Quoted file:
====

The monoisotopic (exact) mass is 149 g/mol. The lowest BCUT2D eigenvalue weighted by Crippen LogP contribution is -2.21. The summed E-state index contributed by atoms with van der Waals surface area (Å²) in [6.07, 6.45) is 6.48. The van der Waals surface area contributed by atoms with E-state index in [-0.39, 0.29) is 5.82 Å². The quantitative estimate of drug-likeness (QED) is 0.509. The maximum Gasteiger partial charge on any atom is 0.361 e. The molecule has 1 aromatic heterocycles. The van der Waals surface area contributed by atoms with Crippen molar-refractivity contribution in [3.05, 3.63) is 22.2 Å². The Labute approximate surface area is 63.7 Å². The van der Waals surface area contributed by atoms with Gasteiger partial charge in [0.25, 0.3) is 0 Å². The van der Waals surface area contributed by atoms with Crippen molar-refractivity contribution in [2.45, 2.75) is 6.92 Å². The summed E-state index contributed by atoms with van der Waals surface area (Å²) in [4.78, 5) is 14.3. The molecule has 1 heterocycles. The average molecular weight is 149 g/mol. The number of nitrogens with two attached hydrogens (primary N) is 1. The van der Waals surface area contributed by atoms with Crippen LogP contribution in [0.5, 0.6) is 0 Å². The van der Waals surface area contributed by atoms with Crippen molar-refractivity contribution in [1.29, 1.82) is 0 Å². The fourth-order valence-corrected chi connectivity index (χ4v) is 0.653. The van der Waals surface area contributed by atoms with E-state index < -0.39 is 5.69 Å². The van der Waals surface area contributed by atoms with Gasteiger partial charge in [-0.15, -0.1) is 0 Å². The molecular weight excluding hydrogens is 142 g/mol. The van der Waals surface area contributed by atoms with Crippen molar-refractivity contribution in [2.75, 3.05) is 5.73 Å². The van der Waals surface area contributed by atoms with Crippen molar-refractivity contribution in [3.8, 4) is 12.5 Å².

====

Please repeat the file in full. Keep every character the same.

The monoisotopic (exact) mass is 149 g/mol. The lowest BCUT2D eigenvalue weighted by Crippen LogP contribution is -2.21. The summed E-state index contributed by atoms with van der Waals surface area (Å²) in [6.07, 6.45) is 6.48. The van der Waals surface area contributed by atoms with E-state index in [-0.39, 0.29) is 5.82 Å². The quantitative estimate of drug-likeness (QED) is 0.509. The maximum Gasteiger partial charge on any atom is 0.361 e. The molecule has 1 aromatic heterocycles. The van der Waals surface area contributed by atoms with Crippen molar-refractivity contribution in [3.05, 3.63) is 22.2 Å². The Labute approximate surface area is 63.7 Å². The van der Waals surface area contributed by atoms with Gasteiger partial charge in [0.25, 0.3) is 0 Å². The van der Waals surface area contributed by atoms with Crippen molar-refractivity contribution in [2.45, 2.75) is 6.92 Å². The summed E-state index contributed by atoms with van der Waals surface area (Å²) in [4.78, 5) is 14.3. The molecule has 1 heterocycles. The average molecular weight is 149 g/mol. The number of nitrogens with two attached hydrogens (primary N) is 1. The van der Waals surface area contributed by atoms with Crippen LogP contribution in [0.5, 0.6) is 0 Å². The van der Waals surface area contributed by atoms with Crippen molar-refractivity contribution in [1.29, 1.82) is 0 Å². The fourth-order valence-corrected chi connectivity index (χ4v) is 0.653. The van der Waals surface area contributed by atoms with E-state index < -0.39 is 5.69 Å². The van der Waals surface area contributed by atoms with Gasteiger partial charge in [-0.15, -0.1) is 0 Å². The molecular weight excluding hydrogens is 142 g/mol. The van der Waals surface area contributed by atoms with Crippen molar-refractivity contribution in [2.75, 3.05) is 5.73 Å². The van der Waals surface area contributed by atoms with Crippen molar-refractivity contribution in [3.8, 4) is 12.5 Å².